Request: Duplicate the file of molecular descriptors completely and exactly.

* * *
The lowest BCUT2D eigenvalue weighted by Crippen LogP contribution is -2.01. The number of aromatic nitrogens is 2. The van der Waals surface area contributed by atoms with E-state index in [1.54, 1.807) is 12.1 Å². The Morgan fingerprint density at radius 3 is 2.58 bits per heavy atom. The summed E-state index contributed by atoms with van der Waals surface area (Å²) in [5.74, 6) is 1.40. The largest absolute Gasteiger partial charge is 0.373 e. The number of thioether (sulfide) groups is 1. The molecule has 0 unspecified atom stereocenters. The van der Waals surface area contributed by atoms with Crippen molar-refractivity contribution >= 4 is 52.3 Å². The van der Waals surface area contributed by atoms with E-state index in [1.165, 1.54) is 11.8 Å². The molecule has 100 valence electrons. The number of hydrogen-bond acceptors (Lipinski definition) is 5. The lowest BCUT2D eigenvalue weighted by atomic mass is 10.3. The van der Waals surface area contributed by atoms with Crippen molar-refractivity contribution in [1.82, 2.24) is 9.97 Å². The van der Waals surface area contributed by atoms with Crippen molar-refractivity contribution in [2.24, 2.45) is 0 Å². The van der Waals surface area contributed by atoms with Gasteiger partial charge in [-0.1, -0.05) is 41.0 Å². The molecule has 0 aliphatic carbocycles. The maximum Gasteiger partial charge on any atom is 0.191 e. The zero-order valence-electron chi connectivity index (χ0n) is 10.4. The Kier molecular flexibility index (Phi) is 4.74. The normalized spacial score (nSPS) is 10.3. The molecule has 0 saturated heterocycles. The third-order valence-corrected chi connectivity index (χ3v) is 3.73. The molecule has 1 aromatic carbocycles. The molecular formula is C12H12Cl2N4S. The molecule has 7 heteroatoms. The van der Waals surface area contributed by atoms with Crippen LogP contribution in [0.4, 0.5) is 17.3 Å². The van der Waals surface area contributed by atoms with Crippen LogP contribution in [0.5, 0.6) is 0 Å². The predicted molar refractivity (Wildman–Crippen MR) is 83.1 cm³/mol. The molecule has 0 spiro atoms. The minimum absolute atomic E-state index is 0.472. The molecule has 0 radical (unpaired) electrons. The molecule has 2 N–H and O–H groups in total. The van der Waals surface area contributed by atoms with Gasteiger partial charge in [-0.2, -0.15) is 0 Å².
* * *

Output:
The lowest BCUT2D eigenvalue weighted by Crippen LogP contribution is -2.01. The number of aromatic nitrogens is 2. The van der Waals surface area contributed by atoms with E-state index in [1.54, 1.807) is 12.1 Å². The Morgan fingerprint density at radius 3 is 2.58 bits per heavy atom. The summed E-state index contributed by atoms with van der Waals surface area (Å²) in [5.74, 6) is 1.40. The largest absolute Gasteiger partial charge is 0.373 e. The number of thioether (sulfide) groups is 1. The molecule has 0 unspecified atom stereocenters. The van der Waals surface area contributed by atoms with Crippen molar-refractivity contribution >= 4 is 52.3 Å². The van der Waals surface area contributed by atoms with E-state index in [1.165, 1.54) is 11.8 Å². The molecule has 100 valence electrons. The number of hydrogen-bond acceptors (Lipinski definition) is 5. The lowest BCUT2D eigenvalue weighted by atomic mass is 10.3. The van der Waals surface area contributed by atoms with Crippen molar-refractivity contribution in [1.82, 2.24) is 9.97 Å². The van der Waals surface area contributed by atoms with Crippen molar-refractivity contribution in [2.24, 2.45) is 0 Å². The van der Waals surface area contributed by atoms with Gasteiger partial charge in [-0.1, -0.05) is 41.0 Å². The molecule has 0 aliphatic carbocycles. The maximum Gasteiger partial charge on any atom is 0.191 e. The zero-order valence-electron chi connectivity index (χ0n) is 10.4. The Kier molecular flexibility index (Phi) is 4.74. The normalized spacial score (nSPS) is 10.3. The molecule has 0 saturated heterocycles. The third-order valence-corrected chi connectivity index (χ3v) is 3.73. The molecule has 1 aromatic carbocycles. The molecular formula is C12H12Cl2N4S. The molecule has 7 heteroatoms. The van der Waals surface area contributed by atoms with Crippen LogP contribution in [0.4, 0.5) is 17.3 Å². The van der Waals surface area contributed by atoms with Crippen LogP contribution in [0.5, 0.6) is 0 Å². The predicted molar refractivity (Wildman–Crippen MR) is 83.1 cm³/mol. The molecule has 0 spiro atoms. The minimum absolute atomic E-state index is 0.472. The molecule has 0 radical (unpaired) electrons. The molecule has 2 N–H and O–H groups in total. The van der Waals surface area contributed by atoms with Gasteiger partial charge in [-0.2, -0.15) is 0 Å².